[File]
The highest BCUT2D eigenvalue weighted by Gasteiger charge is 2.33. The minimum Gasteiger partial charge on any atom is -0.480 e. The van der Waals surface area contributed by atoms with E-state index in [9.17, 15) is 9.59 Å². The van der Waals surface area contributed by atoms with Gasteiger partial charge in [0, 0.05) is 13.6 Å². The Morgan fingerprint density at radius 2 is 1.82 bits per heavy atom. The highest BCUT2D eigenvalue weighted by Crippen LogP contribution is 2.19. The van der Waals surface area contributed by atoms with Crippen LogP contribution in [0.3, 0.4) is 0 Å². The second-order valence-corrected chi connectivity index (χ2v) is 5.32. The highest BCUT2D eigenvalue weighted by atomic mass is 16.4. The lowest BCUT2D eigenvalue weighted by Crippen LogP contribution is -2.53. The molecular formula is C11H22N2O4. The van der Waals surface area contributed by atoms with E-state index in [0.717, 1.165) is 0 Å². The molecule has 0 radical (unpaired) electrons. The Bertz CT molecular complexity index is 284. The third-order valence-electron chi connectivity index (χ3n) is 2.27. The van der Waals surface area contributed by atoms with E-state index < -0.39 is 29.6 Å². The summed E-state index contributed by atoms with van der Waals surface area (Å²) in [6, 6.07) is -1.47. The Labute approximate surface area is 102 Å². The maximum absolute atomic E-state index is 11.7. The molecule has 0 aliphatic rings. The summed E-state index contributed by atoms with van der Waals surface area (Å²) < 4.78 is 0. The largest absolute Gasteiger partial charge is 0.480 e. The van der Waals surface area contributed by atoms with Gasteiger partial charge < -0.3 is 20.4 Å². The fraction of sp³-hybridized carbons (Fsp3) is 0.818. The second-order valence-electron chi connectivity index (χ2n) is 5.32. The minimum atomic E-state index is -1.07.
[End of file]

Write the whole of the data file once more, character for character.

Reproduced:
The highest BCUT2D eigenvalue weighted by Gasteiger charge is 2.33. The minimum Gasteiger partial charge on any atom is -0.480 e. The van der Waals surface area contributed by atoms with E-state index in [9.17, 15) is 9.59 Å². The van der Waals surface area contributed by atoms with Gasteiger partial charge in [0, 0.05) is 13.6 Å². The Morgan fingerprint density at radius 2 is 1.82 bits per heavy atom. The highest BCUT2D eigenvalue weighted by Crippen LogP contribution is 2.19. The van der Waals surface area contributed by atoms with Crippen LogP contribution in [0.3, 0.4) is 0 Å². The second-order valence-corrected chi connectivity index (χ2v) is 5.32. The highest BCUT2D eigenvalue weighted by atomic mass is 16.4. The lowest BCUT2D eigenvalue weighted by Crippen LogP contribution is -2.53. The molecular formula is C11H22N2O4. The van der Waals surface area contributed by atoms with E-state index in [0.717, 1.165) is 0 Å². The molecule has 0 radical (unpaired) electrons. The Bertz CT molecular complexity index is 284. The third-order valence-electron chi connectivity index (χ3n) is 2.27. The van der Waals surface area contributed by atoms with E-state index < -0.39 is 29.6 Å². The summed E-state index contributed by atoms with van der Waals surface area (Å²) in [6, 6.07) is -1.47. The Labute approximate surface area is 102 Å². The maximum absolute atomic E-state index is 11.7. The molecule has 0 aliphatic rings. The summed E-state index contributed by atoms with van der Waals surface area (Å²) < 4.78 is 0. The largest absolute Gasteiger partial charge is 0.480 e. The van der Waals surface area contributed by atoms with Gasteiger partial charge < -0.3 is 20.4 Å². The fraction of sp³-hybridized carbons (Fsp3) is 0.818. The second-order valence-electron chi connectivity index (χ2n) is 5.32. The minimum atomic E-state index is -1.07.